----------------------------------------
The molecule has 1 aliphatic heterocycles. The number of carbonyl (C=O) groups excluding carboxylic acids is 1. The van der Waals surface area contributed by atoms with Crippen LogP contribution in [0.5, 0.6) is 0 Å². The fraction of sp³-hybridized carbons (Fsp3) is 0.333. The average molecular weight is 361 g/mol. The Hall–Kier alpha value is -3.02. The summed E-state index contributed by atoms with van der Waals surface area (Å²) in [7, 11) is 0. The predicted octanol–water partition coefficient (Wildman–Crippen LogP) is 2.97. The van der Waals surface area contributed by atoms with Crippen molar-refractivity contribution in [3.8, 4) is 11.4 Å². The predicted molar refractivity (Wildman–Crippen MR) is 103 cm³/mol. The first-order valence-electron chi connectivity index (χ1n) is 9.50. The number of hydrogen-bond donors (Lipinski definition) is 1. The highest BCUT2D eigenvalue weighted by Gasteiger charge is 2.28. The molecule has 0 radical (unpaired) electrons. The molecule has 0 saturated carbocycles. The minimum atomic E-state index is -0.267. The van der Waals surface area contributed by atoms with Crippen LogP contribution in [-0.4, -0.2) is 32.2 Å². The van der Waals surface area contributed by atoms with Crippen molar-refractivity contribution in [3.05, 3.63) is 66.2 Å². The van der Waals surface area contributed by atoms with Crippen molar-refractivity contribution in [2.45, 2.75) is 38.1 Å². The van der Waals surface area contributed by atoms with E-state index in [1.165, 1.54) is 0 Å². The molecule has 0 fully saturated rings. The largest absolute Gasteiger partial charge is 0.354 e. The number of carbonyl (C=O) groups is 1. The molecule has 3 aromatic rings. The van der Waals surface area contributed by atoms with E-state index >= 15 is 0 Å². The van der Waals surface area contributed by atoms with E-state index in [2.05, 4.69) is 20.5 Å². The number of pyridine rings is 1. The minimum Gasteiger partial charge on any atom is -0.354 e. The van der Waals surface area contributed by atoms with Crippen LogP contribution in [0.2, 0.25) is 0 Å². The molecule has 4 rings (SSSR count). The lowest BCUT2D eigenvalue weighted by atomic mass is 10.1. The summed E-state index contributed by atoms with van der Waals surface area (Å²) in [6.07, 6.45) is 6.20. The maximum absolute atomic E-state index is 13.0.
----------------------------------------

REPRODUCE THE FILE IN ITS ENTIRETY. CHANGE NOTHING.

The molecule has 1 aliphatic heterocycles. The number of carbonyl (C=O) groups excluding carboxylic acids is 1. The van der Waals surface area contributed by atoms with Crippen LogP contribution in [0.5, 0.6) is 0 Å². The fraction of sp³-hybridized carbons (Fsp3) is 0.333. The average molecular weight is 361 g/mol. The Hall–Kier alpha value is -3.02. The summed E-state index contributed by atoms with van der Waals surface area (Å²) in [7, 11) is 0. The predicted octanol–water partition coefficient (Wildman–Crippen LogP) is 2.97. The van der Waals surface area contributed by atoms with Crippen molar-refractivity contribution in [3.8, 4) is 11.4 Å². The predicted molar refractivity (Wildman–Crippen MR) is 103 cm³/mol. The first-order valence-electron chi connectivity index (χ1n) is 9.50. The number of hydrogen-bond donors (Lipinski definition) is 1. The highest BCUT2D eigenvalue weighted by Gasteiger charge is 2.28. The molecule has 0 radical (unpaired) electrons. The molecule has 0 saturated carbocycles. The minimum atomic E-state index is -0.267. The van der Waals surface area contributed by atoms with Crippen LogP contribution in [-0.4, -0.2) is 32.2 Å². The van der Waals surface area contributed by atoms with Crippen molar-refractivity contribution in [3.05, 3.63) is 66.2 Å². The van der Waals surface area contributed by atoms with Crippen molar-refractivity contribution in [2.45, 2.75) is 38.1 Å². The van der Waals surface area contributed by atoms with E-state index in [1.165, 1.54) is 0 Å². The molecule has 0 fully saturated rings. The largest absolute Gasteiger partial charge is 0.354 e. The number of carbonyl (C=O) groups is 1. The molecule has 3 aromatic rings. The van der Waals surface area contributed by atoms with E-state index >= 15 is 0 Å². The van der Waals surface area contributed by atoms with E-state index in [2.05, 4.69) is 20.5 Å². The number of pyridine rings is 1. The minimum Gasteiger partial charge on any atom is -0.354 e. The van der Waals surface area contributed by atoms with Crippen LogP contribution in [0.2, 0.25) is 0 Å². The molecule has 4 rings (SSSR count). The lowest BCUT2D eigenvalue weighted by atomic mass is 10.1. The summed E-state index contributed by atoms with van der Waals surface area (Å²) in [6.07, 6.45) is 6.20. The maximum absolute atomic E-state index is 13.0.